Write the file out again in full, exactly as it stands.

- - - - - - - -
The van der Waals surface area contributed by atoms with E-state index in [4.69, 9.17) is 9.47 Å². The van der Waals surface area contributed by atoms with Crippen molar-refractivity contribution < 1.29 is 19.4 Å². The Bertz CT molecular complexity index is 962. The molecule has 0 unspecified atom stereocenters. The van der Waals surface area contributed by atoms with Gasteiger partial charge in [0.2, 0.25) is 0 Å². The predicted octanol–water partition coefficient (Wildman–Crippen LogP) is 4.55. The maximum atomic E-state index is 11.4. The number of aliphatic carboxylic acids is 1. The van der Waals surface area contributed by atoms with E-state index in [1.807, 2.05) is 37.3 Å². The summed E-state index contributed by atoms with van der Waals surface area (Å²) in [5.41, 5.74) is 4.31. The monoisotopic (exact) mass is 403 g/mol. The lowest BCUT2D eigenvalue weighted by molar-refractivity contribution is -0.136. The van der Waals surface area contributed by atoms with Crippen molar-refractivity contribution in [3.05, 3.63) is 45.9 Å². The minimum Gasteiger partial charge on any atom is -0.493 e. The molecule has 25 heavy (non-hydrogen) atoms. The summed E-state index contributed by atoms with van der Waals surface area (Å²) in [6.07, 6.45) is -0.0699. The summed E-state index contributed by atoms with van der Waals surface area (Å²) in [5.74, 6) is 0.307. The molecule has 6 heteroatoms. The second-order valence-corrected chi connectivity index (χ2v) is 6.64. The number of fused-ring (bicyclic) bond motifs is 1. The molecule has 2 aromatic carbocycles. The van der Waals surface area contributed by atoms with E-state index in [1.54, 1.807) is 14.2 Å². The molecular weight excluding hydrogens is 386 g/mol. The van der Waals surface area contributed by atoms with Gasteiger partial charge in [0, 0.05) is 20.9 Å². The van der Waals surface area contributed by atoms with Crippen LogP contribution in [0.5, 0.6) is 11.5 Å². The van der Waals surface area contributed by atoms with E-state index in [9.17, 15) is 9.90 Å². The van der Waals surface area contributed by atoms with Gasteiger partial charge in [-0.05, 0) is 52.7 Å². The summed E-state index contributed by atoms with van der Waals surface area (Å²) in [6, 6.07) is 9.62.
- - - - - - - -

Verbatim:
The van der Waals surface area contributed by atoms with E-state index in [4.69, 9.17) is 9.47 Å². The van der Waals surface area contributed by atoms with Crippen molar-refractivity contribution < 1.29 is 19.4 Å². The Bertz CT molecular complexity index is 962. The molecule has 0 unspecified atom stereocenters. The van der Waals surface area contributed by atoms with Gasteiger partial charge in [0.2, 0.25) is 0 Å². The predicted octanol–water partition coefficient (Wildman–Crippen LogP) is 4.55. The maximum atomic E-state index is 11.4. The number of aliphatic carboxylic acids is 1. The van der Waals surface area contributed by atoms with E-state index in [1.807, 2.05) is 37.3 Å². The summed E-state index contributed by atoms with van der Waals surface area (Å²) in [5.41, 5.74) is 4.31. The monoisotopic (exact) mass is 403 g/mol. The lowest BCUT2D eigenvalue weighted by molar-refractivity contribution is -0.136. The van der Waals surface area contributed by atoms with Crippen molar-refractivity contribution in [3.05, 3.63) is 45.9 Å². The minimum Gasteiger partial charge on any atom is -0.493 e. The molecule has 25 heavy (non-hydrogen) atoms. The summed E-state index contributed by atoms with van der Waals surface area (Å²) in [6.07, 6.45) is -0.0699. The summed E-state index contributed by atoms with van der Waals surface area (Å²) in [5.74, 6) is 0.307. The molecule has 6 heteroatoms. The second-order valence-corrected chi connectivity index (χ2v) is 6.64. The number of fused-ring (bicyclic) bond motifs is 1. The molecule has 2 aromatic carbocycles. The van der Waals surface area contributed by atoms with E-state index in [1.54, 1.807) is 14.2 Å². The molecular weight excluding hydrogens is 386 g/mol. The van der Waals surface area contributed by atoms with Gasteiger partial charge in [0, 0.05) is 20.9 Å². The van der Waals surface area contributed by atoms with Crippen LogP contribution in [0.5, 0.6) is 11.5 Å². The van der Waals surface area contributed by atoms with E-state index in [9.17, 15) is 9.90 Å². The van der Waals surface area contributed by atoms with Gasteiger partial charge in [-0.05, 0) is 52.7 Å². The summed E-state index contributed by atoms with van der Waals surface area (Å²) in [6, 6.07) is 9.62.